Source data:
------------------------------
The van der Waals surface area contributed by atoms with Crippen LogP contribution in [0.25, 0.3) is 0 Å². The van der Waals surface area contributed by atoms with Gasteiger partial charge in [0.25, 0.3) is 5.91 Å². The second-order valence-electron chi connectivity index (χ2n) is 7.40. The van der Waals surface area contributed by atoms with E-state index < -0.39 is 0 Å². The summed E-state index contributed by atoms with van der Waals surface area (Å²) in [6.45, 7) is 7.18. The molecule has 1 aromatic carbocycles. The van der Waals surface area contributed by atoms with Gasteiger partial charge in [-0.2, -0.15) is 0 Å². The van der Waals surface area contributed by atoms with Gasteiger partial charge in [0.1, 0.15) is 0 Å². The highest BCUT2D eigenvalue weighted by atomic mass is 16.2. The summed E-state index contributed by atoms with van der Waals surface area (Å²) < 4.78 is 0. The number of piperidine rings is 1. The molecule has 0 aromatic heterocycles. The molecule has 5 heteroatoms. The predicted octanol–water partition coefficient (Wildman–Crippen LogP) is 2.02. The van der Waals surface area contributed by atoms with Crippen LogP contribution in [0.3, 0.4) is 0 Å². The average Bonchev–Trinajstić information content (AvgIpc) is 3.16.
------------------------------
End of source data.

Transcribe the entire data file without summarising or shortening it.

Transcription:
The van der Waals surface area contributed by atoms with Crippen LogP contribution in [0.25, 0.3) is 0 Å². The van der Waals surface area contributed by atoms with Gasteiger partial charge in [0.25, 0.3) is 5.91 Å². The second-order valence-electron chi connectivity index (χ2n) is 7.40. The van der Waals surface area contributed by atoms with E-state index < -0.39 is 0 Å². The summed E-state index contributed by atoms with van der Waals surface area (Å²) in [6.45, 7) is 7.18. The molecule has 1 aromatic carbocycles. The van der Waals surface area contributed by atoms with Gasteiger partial charge in [-0.2, -0.15) is 0 Å². The van der Waals surface area contributed by atoms with Gasteiger partial charge in [0.1, 0.15) is 0 Å². The highest BCUT2D eigenvalue weighted by atomic mass is 16.2. The summed E-state index contributed by atoms with van der Waals surface area (Å²) < 4.78 is 0. The number of piperidine rings is 1. The molecule has 0 aromatic heterocycles. The molecule has 5 heteroatoms. The predicted octanol–water partition coefficient (Wildman–Crippen LogP) is 2.02. The van der Waals surface area contributed by atoms with Crippen LogP contribution in [0.3, 0.4) is 0 Å². The average Bonchev–Trinajstić information content (AvgIpc) is 3.16.